"We are urgently seeking a package that will at least sustain the current grant of £6m per year. The grant fuels the PPP which delivers all the universal reading programmes: Bookstart; Booktime (4-5 year-olds - also sponsored by Pearson); free books for libraries in every secondary school. It also funds our targeted programmes in Children's Centres, socially deprived primary schools and socially deprived secondary schools, as well as all of our SEN provision."
So, Cameron is happy to wrap himself in the flag, to ride on the hard-fought success of the hundreds of athletes who won a medal or perhaps just delivered a personal best, announcing a £500m spend on "elite sport" and "Team GB" - many of whom will go on to amass fortunes from lucrative sponsorship deals - while Booktrust staggers on, doing important work on a shoestring and without the assurance that there'll be any government money at all beyond next April.
Then there's music, a bedfellow of sport at DCMS and no less important to a child's intellectual and emotional development. Indeed, The Importance of Music: A National Plan for Music Education, signed off by Michael Gove, Secretary of State for Education, and Ed Vaizey, Minister for Culture, Communications and the Creative Industries, carries a prefatory quote from Aristotle: "Music has a power of forming the character and should be introduced into the education of the young".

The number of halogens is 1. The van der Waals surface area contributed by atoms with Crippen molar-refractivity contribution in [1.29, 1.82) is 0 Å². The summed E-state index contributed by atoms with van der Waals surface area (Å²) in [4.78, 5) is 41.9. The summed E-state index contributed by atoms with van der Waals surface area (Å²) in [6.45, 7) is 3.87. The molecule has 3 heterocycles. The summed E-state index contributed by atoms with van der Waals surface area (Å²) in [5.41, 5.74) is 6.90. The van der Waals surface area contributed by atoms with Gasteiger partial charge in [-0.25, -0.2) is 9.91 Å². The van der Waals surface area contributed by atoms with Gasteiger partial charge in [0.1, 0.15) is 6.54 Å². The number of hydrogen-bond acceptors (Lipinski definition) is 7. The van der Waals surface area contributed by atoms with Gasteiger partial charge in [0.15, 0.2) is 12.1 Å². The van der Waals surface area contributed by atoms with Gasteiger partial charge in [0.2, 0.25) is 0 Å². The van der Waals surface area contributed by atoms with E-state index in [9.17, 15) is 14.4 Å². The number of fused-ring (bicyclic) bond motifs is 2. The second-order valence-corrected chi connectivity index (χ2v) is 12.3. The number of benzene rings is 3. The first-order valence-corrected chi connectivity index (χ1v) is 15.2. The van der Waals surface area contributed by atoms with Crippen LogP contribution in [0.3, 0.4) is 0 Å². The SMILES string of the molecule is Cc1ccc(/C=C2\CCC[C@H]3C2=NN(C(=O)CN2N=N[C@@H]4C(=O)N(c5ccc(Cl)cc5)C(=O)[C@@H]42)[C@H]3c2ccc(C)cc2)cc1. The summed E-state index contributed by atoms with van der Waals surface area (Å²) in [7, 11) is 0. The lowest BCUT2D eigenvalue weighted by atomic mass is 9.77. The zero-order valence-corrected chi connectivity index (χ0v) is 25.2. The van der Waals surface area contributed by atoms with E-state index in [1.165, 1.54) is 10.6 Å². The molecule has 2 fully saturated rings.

In their Foreword, Gove and Vaizey note that "while music touches the lives of all young people, the disadvantaged can benefit most". Music education "must not become the preserve of those children whose families can afford to pay for music tuition". Thus, DfE funding will be at "significant levels during difficult economic times: £77m/£65m/ £60m will be available in the three years from April 2012." Sums many times larger than Booktrust's paltry funding, but not a great deal given the costs involved in school instrument provision and so on.